Monika Bauerlein, CEO of Mother Jones.

At NPQ, we have long tracked changes in the business model of journalism, including the rise of nonprofit journalism. Not only are we a part of that industry, but it is an industry that is changing rapidly—and the implications of those changes are significant for journalism, the social justice fields we cover, and the future of democracy. In this interview, Monika Bauerlein, who has worked at Mother Jones since 2000 and has been its CEO since 2015, shares her perspective.

Steve Dubb: I saw a recent article that said 74 percent of your revenue comes from readers, either subscriptions or donations. Could you break down your revenue profile—subscription, individual donors, philanthropy, advertising—and how that profile has changed over time?

Monika Bauerlein: Mother Jones is somewhat unique. We have been a nonprofit news organization for nearly 50 years. It really predated the growth of nonprofit news, which really only took off after the recession of 2009–2010.

There is no one revenue source that can keep journalism alive. Advertising isn’t going to. When Mother Jones was founded, the biggest sources of advertising were tobacco and cars. We came out early on with investigations of those two industries, so there went that [as possible funding sources]. So, we have long relied on our readership.

That said, there have been shifts. In 2015, when I assumed the publisher role at Mother Jones, advertising was about 13 percent of revenues. Now it is about 6 percent. That is partly because other revenue sources have grown.

Advertising is under tremendous pressure. That is one trend line. Magazine readership has stayed quite stable for us, while it has really collapsed for other publishers. It is a statement of how much readers care and are committed to keeping it alive, which is why we count subscriptions [along with donations] as reader support.

We have always had at Mother Jones a very large base of individual donors, which in many cases are magazine subscribers, but…it is because they support the journalism and [believe it] should it exist. We don’t have a paywall like most other publishers. That is because people in our community of support believe that journalism is not transactional. Because it makes an impact in the world.

Institutional [foundation] support has not been as significant as [it] has been for newer organizations. There has been growth in this area and there needs to continue to be growth. Funders are increasingly recognizing that it is not just about funding a specialized thing called journalism but that any institution that cares about democracy needs to focus on supporting journalism.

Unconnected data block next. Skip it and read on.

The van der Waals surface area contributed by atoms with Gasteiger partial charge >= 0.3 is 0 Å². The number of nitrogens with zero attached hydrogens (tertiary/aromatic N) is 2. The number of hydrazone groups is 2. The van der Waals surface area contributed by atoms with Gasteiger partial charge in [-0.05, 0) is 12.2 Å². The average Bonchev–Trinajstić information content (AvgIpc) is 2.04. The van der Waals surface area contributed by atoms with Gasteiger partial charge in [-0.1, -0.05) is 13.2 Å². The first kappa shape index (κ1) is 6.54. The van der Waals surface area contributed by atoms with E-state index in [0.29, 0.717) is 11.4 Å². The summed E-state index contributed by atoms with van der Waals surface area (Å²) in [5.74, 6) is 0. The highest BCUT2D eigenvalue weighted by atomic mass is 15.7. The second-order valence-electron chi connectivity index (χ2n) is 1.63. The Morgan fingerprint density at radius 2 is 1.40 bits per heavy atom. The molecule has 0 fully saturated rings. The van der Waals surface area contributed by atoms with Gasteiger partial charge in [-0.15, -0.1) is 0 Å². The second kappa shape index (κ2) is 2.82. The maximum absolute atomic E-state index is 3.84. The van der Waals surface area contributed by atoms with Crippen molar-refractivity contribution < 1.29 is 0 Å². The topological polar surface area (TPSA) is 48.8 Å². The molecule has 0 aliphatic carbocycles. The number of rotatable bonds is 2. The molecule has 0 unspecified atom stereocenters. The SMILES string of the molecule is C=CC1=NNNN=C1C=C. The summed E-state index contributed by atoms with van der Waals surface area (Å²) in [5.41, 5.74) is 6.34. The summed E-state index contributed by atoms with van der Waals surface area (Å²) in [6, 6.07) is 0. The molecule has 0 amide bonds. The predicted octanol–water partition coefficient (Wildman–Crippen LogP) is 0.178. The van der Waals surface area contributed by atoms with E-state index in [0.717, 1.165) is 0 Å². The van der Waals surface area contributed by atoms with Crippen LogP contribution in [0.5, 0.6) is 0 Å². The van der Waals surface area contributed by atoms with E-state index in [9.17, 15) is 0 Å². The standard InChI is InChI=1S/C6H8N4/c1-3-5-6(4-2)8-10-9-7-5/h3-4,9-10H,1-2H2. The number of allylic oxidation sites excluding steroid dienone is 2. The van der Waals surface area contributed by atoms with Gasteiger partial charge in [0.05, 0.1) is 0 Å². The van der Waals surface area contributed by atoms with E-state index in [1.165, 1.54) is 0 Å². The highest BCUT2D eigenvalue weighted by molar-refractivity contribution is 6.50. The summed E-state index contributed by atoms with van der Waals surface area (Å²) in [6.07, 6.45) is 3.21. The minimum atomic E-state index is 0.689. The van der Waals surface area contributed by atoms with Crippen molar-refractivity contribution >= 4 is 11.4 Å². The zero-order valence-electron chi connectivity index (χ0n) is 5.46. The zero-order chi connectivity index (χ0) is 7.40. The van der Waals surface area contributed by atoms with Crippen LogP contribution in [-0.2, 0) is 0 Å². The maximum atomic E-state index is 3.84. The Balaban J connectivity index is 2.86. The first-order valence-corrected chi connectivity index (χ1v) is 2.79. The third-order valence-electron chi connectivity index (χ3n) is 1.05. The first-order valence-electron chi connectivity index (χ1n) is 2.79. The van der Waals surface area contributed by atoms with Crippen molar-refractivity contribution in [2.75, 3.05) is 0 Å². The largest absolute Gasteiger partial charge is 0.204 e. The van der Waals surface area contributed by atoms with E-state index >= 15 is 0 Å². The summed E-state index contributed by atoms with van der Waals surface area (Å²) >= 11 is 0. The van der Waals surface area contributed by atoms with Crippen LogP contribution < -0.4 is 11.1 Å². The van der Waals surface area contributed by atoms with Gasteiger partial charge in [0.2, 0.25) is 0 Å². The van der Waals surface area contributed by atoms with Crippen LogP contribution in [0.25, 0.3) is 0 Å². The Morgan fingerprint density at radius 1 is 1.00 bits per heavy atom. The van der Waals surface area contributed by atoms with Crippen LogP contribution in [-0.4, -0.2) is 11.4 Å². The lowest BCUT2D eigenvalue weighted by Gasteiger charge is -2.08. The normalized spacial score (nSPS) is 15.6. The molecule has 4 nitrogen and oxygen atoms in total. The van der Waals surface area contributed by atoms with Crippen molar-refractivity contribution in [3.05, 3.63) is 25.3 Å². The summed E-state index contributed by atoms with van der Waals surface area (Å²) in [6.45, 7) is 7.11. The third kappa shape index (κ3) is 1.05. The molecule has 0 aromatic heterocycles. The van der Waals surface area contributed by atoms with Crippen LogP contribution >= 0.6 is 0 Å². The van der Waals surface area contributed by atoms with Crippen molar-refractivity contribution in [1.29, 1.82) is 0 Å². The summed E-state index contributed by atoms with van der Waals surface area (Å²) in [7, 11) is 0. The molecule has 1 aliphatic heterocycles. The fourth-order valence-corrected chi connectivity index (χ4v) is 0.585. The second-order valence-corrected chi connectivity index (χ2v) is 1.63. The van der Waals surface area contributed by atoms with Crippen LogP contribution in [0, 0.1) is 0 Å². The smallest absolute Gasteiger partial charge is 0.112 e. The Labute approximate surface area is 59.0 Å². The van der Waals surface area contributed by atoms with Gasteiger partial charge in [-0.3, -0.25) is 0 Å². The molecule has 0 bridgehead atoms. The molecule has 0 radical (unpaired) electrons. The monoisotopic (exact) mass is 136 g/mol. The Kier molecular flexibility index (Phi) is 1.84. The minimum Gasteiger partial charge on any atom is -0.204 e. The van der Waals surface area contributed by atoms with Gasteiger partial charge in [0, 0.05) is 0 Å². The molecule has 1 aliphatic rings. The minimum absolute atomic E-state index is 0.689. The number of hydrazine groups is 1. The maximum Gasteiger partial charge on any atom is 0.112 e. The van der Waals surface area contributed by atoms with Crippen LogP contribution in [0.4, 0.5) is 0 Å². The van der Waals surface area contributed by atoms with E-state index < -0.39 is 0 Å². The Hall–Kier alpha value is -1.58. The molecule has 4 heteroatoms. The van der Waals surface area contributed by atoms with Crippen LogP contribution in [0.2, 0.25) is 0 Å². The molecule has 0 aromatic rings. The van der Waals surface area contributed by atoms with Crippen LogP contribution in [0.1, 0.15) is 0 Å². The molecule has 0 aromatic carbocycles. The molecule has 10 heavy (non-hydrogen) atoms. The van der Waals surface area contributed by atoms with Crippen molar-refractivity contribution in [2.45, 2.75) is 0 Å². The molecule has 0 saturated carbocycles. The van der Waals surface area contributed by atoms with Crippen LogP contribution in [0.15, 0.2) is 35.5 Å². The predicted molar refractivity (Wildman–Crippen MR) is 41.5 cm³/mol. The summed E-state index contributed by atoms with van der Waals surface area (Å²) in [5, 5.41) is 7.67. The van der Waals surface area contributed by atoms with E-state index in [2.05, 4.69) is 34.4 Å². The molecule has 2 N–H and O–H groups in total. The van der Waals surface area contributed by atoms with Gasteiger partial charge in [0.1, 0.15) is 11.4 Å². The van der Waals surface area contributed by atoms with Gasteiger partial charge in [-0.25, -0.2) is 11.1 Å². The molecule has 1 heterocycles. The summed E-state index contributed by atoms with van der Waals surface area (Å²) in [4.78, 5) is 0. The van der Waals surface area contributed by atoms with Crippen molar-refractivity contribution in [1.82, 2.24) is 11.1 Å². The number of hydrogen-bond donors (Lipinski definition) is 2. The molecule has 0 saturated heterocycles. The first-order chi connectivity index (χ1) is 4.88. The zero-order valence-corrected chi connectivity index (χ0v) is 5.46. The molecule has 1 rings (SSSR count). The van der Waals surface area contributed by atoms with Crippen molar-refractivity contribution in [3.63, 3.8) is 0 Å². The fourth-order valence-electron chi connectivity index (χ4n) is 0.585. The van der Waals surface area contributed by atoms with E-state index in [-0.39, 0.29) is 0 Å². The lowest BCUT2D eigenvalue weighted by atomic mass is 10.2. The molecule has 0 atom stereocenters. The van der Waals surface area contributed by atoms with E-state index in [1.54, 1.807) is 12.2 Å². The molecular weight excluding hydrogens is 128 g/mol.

SD: Could you talk about how the advertising power and algorithms of Facebook and Google are changing the nature of journalism?

MB: Well, there is an art there. Initially, in the early 2010s and late 2000s, these digital platforms were an engine of expanding access to journalism. It was a lot easier for people to find the information they wanted to find. It had a positive effect initially. Mother Jones was the first general-interest publisher on the internet in 1993. It was long before I was here, but the folks at Mother Jones at the time saw the internet as a democratizing platform. But quickly, as Facebook and Google attracted tremendous amounts of global capital, their relationship with information became much more transactional.

When the audience still engages with the content, but they are not able to see it, that shows you the power of the corporations over the public square.This is particularly evident with Facebook. Facebook came to believe news could be an engine of growth for it. Mark Zuckerberg famously said in 2014 that Facebook is going to provide the “perfect personalized newspaper for every person in the world.” So, Facebook begins to show up at journalism conferences—handing out water bottles, and wining and dining executives.

But in 2016 or so, we see the reality that what Facebook and other platforms were designed to do was keep you on the platform as long as possible. So, the platforms would show you what made you angry, which a lot of times was extreme conservative contact. And bad actors could monetize it. Then, the platforms, having seen that this happened and seeing that making people angry does not work as well as they hoped, essentially did a complete 180 and turned away from news entirely.

In addition to that, they started looking at their algorithm to basically ensure they didn’t offend conservatives, so they would engineer ways to make low-quality content appear through algorithms rather than high-quality content. Today, many have chosen to follow journalism sites. Mother Jones has about 1.5 million followers on Facebook. But only a tiny percentage see our content, given the corporate priorities of how they now operate the platforms.

SD: Yes, I noticed in your presentation from 2019 that there was a tremendous drop in your Facebook traffic in 2017.